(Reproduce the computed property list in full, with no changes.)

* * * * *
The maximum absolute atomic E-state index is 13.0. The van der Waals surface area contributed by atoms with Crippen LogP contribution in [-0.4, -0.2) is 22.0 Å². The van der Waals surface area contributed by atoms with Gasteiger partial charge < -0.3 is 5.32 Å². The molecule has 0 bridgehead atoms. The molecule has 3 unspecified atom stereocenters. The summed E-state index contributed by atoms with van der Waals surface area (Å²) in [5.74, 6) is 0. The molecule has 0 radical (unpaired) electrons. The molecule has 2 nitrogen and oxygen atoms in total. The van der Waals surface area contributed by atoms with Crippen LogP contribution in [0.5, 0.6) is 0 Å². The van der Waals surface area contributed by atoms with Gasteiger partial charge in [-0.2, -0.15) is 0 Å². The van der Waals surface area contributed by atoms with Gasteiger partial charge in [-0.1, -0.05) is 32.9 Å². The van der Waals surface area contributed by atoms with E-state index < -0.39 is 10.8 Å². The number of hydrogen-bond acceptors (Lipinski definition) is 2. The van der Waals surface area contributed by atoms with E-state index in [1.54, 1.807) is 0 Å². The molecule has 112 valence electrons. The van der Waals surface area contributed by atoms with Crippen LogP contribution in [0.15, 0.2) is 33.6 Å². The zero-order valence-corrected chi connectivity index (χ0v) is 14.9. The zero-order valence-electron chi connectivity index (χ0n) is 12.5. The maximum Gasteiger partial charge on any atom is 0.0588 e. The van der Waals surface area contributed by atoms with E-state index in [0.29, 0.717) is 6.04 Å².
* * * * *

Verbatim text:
The maximum absolute atomic E-state index is 13.0. The van der Waals surface area contributed by atoms with Crippen LogP contribution in [-0.4, -0.2) is 22.0 Å². The van der Waals surface area contributed by atoms with Gasteiger partial charge < -0.3 is 5.32 Å². The molecule has 0 bridgehead atoms. The molecule has 3 unspecified atom stereocenters. The summed E-state index contributed by atoms with van der Waals surface area (Å²) in [5.74, 6) is 0. The molecule has 0 radical (unpaired) electrons. The molecule has 2 nitrogen and oxygen atoms in total. The van der Waals surface area contributed by atoms with Crippen LogP contribution in [0.5, 0.6) is 0 Å². The van der Waals surface area contributed by atoms with Gasteiger partial charge in [-0.2, -0.15) is 0 Å². The van der Waals surface area contributed by atoms with Gasteiger partial charge in [-0.1, -0.05) is 32.9 Å². The van der Waals surface area contributed by atoms with E-state index < -0.39 is 10.8 Å². The number of hydrogen-bond acceptors (Lipinski definition) is 2. The van der Waals surface area contributed by atoms with E-state index in [1.54, 1.807) is 0 Å². The molecule has 112 valence electrons. The van der Waals surface area contributed by atoms with Crippen LogP contribution in [0.15, 0.2) is 33.6 Å². The zero-order valence-corrected chi connectivity index (χ0v) is 14.9. The zero-order valence-electron chi connectivity index (χ0n) is 12.5. The maximum Gasteiger partial charge on any atom is 0.0588 e. The van der Waals surface area contributed by atoms with E-state index in [0.29, 0.717) is 6.04 Å².